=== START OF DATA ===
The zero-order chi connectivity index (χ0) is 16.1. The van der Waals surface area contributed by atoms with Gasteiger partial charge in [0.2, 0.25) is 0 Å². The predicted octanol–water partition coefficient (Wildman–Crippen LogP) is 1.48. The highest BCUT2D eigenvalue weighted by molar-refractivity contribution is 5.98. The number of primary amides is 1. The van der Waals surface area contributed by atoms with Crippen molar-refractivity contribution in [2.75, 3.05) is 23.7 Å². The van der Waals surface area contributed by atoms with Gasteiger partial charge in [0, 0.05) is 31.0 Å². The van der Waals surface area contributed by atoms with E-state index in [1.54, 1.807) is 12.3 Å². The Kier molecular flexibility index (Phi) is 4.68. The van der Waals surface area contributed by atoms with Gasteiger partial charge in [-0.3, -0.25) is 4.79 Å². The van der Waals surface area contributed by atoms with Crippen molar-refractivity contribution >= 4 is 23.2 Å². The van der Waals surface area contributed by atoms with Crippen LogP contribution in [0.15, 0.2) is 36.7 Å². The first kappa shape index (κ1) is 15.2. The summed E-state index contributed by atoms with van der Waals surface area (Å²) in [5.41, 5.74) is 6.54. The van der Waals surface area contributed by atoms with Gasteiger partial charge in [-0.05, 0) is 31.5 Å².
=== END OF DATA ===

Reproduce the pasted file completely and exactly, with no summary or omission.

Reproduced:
The zero-order chi connectivity index (χ0) is 16.1. The van der Waals surface area contributed by atoms with Gasteiger partial charge in [0.2, 0.25) is 0 Å². The predicted octanol–water partition coefficient (Wildman–Crippen LogP) is 1.48. The highest BCUT2D eigenvalue weighted by molar-refractivity contribution is 5.98. The number of primary amides is 1. The van der Waals surface area contributed by atoms with Crippen molar-refractivity contribution in [2.75, 3.05) is 23.7 Å². The van der Waals surface area contributed by atoms with Gasteiger partial charge in [0, 0.05) is 31.0 Å². The van der Waals surface area contributed by atoms with E-state index in [1.54, 1.807) is 12.3 Å². The Kier molecular flexibility index (Phi) is 4.68. The van der Waals surface area contributed by atoms with Gasteiger partial charge in [-0.3, -0.25) is 4.79 Å². The van der Waals surface area contributed by atoms with Crippen molar-refractivity contribution >= 4 is 23.2 Å². The van der Waals surface area contributed by atoms with Crippen LogP contribution in [0.15, 0.2) is 36.7 Å². The first kappa shape index (κ1) is 15.2. The summed E-state index contributed by atoms with van der Waals surface area (Å²) in [5.41, 5.74) is 6.54. The van der Waals surface area contributed by atoms with Gasteiger partial charge in [-0.05, 0) is 31.5 Å².